• Passwords
    Save passwords somewhere central (a keychain, digital notepad, password saver etc) or have a standard format for your passwords so they are easy to remember. E.g [First letter of the platform][Memorable letter & number sequence][Last letter of the platform’] so on Amazon it might be A[Memorable thing]N.
  • Eat the Frog
    Here’s the definition of eating the frog as I couldn’t say it better: The frog is that one thing you have on your to-do list that you have absolutely no motivation to do and that you’re most likely to procrastinate on. … Eating the frog means to just do it, otherwise the frog will eat you meaning that you’ll end up procrastinating it the whole day.
  • My hack for feeling overwhelmed
    Oftentimes you’ll be going about your business and random thoughts will enter your brain about things you should do or are stressing you out. When this happens try clearing your desk of technology and taking pen to paper. Write down everything that’s on your mind and keep going until you have nothing left burning. It might take 20 mins depending on how long you’ve not been writing things down for(!). Anything from call your dad, write the proposal, clean the kitchen, call the bank, etc. Then once you’ve finished go through and categorise everything. Common categories: Social, Finance, Home, Side Project, Creative, Health etc. Simply by doing this you’ll feel better mentally but you can then put those important tasks into your diary or Trello etc (see below for more).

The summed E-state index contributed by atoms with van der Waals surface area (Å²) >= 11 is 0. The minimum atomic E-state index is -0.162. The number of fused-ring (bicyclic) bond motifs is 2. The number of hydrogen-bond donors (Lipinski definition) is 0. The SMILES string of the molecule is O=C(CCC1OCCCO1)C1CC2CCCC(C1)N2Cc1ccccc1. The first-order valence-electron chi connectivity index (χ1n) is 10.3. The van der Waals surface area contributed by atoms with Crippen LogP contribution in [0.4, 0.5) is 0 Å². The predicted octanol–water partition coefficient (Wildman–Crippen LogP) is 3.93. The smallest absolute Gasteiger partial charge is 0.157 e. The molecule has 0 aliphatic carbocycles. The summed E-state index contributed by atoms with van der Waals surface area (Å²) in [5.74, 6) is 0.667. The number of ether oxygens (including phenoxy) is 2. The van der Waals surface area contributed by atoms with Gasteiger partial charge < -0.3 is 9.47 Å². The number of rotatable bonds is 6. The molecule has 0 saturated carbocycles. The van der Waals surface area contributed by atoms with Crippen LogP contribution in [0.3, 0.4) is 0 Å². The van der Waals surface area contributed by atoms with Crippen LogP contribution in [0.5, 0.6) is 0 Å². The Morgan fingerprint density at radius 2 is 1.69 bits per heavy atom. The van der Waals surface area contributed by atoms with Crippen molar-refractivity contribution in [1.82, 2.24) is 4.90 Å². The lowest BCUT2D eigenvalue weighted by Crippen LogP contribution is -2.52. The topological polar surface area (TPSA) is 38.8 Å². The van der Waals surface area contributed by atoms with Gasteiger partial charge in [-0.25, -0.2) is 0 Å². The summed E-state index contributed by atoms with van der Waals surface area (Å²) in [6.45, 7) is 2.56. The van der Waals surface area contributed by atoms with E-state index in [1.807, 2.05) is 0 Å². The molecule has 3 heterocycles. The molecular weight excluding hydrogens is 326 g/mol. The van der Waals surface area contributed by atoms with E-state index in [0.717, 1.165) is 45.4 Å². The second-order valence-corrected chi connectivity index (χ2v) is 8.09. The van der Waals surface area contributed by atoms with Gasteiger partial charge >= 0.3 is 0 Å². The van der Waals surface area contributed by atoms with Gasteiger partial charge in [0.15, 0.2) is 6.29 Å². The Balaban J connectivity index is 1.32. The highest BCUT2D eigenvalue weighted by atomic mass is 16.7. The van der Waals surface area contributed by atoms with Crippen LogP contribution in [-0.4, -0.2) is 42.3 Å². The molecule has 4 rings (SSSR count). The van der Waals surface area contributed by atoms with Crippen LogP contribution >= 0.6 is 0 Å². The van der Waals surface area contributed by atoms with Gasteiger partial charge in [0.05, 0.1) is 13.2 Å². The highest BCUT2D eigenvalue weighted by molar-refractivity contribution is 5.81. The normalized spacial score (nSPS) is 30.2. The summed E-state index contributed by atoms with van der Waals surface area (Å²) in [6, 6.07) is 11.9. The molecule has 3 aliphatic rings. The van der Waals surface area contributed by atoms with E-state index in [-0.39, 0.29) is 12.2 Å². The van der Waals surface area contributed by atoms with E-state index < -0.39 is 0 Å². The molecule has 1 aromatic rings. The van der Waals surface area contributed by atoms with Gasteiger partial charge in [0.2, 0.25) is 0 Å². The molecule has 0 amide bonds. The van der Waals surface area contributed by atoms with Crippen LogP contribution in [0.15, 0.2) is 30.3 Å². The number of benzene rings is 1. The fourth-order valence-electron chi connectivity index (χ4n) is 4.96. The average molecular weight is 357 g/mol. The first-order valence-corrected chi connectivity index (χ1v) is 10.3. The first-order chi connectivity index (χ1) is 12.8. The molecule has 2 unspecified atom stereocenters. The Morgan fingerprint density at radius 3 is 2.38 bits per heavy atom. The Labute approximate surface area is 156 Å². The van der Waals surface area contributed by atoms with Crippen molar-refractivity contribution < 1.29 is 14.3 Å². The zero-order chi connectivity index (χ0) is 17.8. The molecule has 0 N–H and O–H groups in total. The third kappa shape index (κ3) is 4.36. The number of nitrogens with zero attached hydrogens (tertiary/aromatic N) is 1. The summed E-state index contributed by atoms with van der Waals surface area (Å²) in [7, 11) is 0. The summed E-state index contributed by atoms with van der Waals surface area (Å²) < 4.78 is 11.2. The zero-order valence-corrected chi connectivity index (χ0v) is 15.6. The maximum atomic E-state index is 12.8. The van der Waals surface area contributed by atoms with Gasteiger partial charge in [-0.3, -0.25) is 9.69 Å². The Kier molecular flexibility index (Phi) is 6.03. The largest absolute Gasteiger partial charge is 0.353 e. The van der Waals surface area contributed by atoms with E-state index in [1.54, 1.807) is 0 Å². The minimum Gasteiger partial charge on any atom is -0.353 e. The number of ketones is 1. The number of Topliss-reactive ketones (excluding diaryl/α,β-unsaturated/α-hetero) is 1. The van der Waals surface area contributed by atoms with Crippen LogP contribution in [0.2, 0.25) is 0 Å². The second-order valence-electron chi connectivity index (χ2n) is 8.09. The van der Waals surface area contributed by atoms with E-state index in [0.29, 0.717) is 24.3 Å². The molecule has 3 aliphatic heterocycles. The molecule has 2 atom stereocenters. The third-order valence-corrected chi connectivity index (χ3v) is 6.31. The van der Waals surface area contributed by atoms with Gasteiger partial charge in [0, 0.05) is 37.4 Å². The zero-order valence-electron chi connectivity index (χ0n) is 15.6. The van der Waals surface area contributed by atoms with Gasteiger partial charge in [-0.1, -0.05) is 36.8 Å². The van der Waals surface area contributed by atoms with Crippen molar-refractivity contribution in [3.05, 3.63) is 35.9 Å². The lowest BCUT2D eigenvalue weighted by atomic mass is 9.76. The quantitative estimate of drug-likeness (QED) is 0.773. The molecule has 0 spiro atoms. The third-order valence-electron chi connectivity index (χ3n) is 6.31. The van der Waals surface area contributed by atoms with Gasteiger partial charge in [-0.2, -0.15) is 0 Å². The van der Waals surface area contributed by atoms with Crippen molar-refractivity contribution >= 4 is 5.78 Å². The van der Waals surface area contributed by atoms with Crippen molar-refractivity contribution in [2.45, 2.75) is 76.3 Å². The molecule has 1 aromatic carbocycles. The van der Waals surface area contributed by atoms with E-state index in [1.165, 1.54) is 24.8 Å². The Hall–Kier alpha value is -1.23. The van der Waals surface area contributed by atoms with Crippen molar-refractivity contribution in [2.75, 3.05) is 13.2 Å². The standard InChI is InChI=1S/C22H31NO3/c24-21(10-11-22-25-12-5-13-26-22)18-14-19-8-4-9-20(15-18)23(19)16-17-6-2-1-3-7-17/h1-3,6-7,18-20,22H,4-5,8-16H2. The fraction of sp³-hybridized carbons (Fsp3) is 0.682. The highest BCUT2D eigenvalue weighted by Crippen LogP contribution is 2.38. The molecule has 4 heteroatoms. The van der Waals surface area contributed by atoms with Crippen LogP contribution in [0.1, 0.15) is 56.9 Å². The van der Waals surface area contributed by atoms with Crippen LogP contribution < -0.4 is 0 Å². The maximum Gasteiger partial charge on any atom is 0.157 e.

iii) My own toolkit

Talking tools now. I couldn’t possibly list all the tools available so I’ll share my top ones with you and how they support me.

  • Google Calendar
    Obviously this isn’t unique but the way I use it seems to surprise people mainly because it looks so busy to the eye.

By scheduling tasks in my diary ahead of time I then don’t have to remember them or constantly decide what I’m doing every hour. I’ll batch content creation, have regular slots with coaching clients, (try) meditate daily and eat lunch at the same time. This is helpful when I use Calendly too as there are only certain times of the week calls can be booked in so as not to disturb other plans I’ve got on.

  • Evernote
    I would describe Evernote as my digital brain with over 2000 individual notes I’ve created in the last three years. I store ideas, articles, lists, goals and content I’m working on as well as ‘to do’ items that I delete once I’ve actioned e.g weekly shopping list.I pay for Premium so I can have it across multiple devices (phone, ipad, laptop) and access it offline. Evernote truly allows me to harness the concept of ‘getting things out of your brain’.A screenshot so you get an idea.